The Crown returns to Netflix for its second season this month, which incidentally, also serves as Claire Foy and Matt Smith's final turn as Queen Elizabeth II and Prince Philip. Season 3 will start up again after a time jump with Olivia Colman taking over for Foy as the Queen enters the next phase of her life. Meanwhile, Season 2 covers her reign from around 1956 to 1963. But how accurate is The Crown Season 2? Its bookends are rooted in historical events, and several real life figures will enter this season, too.
The season begins with the Suez Crisis of 1956, during which Israel, followed by the United Kingdom and France, invaded Egypt to regain Western control of the Suez Canal and unseat Egyptian President Gamal Abdel Nasser. The three nations eventually withdrew, after pressure from the United States, the Soviet Union, and the United Nations, leaving the United Kingdom and France humiliated and Nasser in power. British Prime Minister Anthony Eden (played in Season 2 by Jeremy Northam) was eventually forced to resign over the matter. He's succeeded by Harold Macmillan (played by Anton Lesser), who is credited with rebuilding Great Britain's relationship with the United States following the crisis and with decolonizing sub-Saharan Africa, but who also resigned in disgrace following the Profumo affair, which ends the season in 1963.
The Profumo affair involved a sexual relationship between John Profumo, Macmillan's Secretary of State for War, and a 19-year-old aspiring model named Christine Keeler. She was 27 years Profumo's junior and also reportedly romantically linked to Captain Yevgeny Ivanov, a Soviet naval attaché, which posed a possible security risk. Profumo eventually resigned and the scandal was credited with contributing to the Conservative Party's defeat in the 1964 general election.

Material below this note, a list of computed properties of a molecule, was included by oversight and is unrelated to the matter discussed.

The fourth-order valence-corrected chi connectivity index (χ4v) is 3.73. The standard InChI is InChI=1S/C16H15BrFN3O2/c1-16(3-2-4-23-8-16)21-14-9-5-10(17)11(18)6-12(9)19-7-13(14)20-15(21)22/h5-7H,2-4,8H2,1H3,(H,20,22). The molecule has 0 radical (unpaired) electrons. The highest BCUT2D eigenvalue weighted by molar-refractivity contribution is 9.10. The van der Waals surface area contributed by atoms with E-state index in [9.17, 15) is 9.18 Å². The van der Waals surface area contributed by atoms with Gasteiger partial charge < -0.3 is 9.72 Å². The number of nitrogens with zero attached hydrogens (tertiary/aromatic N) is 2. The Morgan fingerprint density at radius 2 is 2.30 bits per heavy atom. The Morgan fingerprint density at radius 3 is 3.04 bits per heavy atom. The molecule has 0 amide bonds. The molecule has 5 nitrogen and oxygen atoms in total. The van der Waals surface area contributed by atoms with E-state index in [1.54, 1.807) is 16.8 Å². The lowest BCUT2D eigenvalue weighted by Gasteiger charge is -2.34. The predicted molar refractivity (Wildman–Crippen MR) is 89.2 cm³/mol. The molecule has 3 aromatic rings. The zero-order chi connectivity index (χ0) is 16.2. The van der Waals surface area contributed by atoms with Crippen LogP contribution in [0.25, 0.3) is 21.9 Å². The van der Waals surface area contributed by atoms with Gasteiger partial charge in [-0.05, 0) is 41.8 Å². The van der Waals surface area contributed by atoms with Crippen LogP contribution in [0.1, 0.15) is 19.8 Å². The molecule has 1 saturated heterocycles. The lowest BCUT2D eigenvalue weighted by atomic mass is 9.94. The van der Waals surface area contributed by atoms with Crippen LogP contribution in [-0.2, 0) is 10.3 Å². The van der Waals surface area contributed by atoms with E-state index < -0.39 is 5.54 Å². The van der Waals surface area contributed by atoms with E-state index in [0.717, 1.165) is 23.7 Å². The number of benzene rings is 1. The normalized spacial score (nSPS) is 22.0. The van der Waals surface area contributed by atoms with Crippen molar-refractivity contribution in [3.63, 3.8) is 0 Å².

Other real-life cultural events which inspired The Crown during Season 2 were the British obsession with the Kennedys, the moment Queen Elizabeth was informed that Russia had successfully launched Sputnik, and, of course, Princess Margaret's continued romantic endeavors following her tragic, Crown-commanded breakup with Peter Townsend.
As The Hollywood Reporter notes in its review of Season 2, Claire Foy's diminished role this season mirrors the British crown's waning political power amidst government scandal and ever-shifting global politics:
The opening season could focus on a young woman coming of age in a position of unimaginable visibility when all she wanted was to be a wife and mother, but the new season positions her in the middle of a tumultuous historical moment in which her active participation was less easy to see...If the first season was a superhero origin story, the second season is Elizabeth testing the limits of her powers...
As for Prince Philip's rumored (but never proven) infidelity, the show nods to it by depicting Philip with a "wandering eye," as opposed to writing in an as-of-yet unsubstantiated full-blown affair. This season also cover Princess Margaret's introduction to and subsequent relationship with photographer Anthony Armstrong-Jones, the first Earl of Snowdon. Vanessa Kirby, who plays Margaret, told Variety of her character's romantic evolution this season:
It’s more about how Margaret is wrestling with remaining part of her family and not having a choice of the way she wants to live her life — the man and the children she would have had. She’s attempting to define herself in contrary to it. That’s why she finds someone very distinctly unroyal, that’s not approved by the establishment, that’s not aristocratic. She finds her salvation in [Snowdon], who is the antithesis of her life and past.
While she and Armstrong-Jones eventually got married, supposedly sparing her from marrying a divorcé in Townsend, their relationship ended in a scandalous divorce of its own. As you can see, the series sort of puts Queen Elizabeth's storyline on the back-burner for Season 2, but that also reflects her role and her personal life during the time period.
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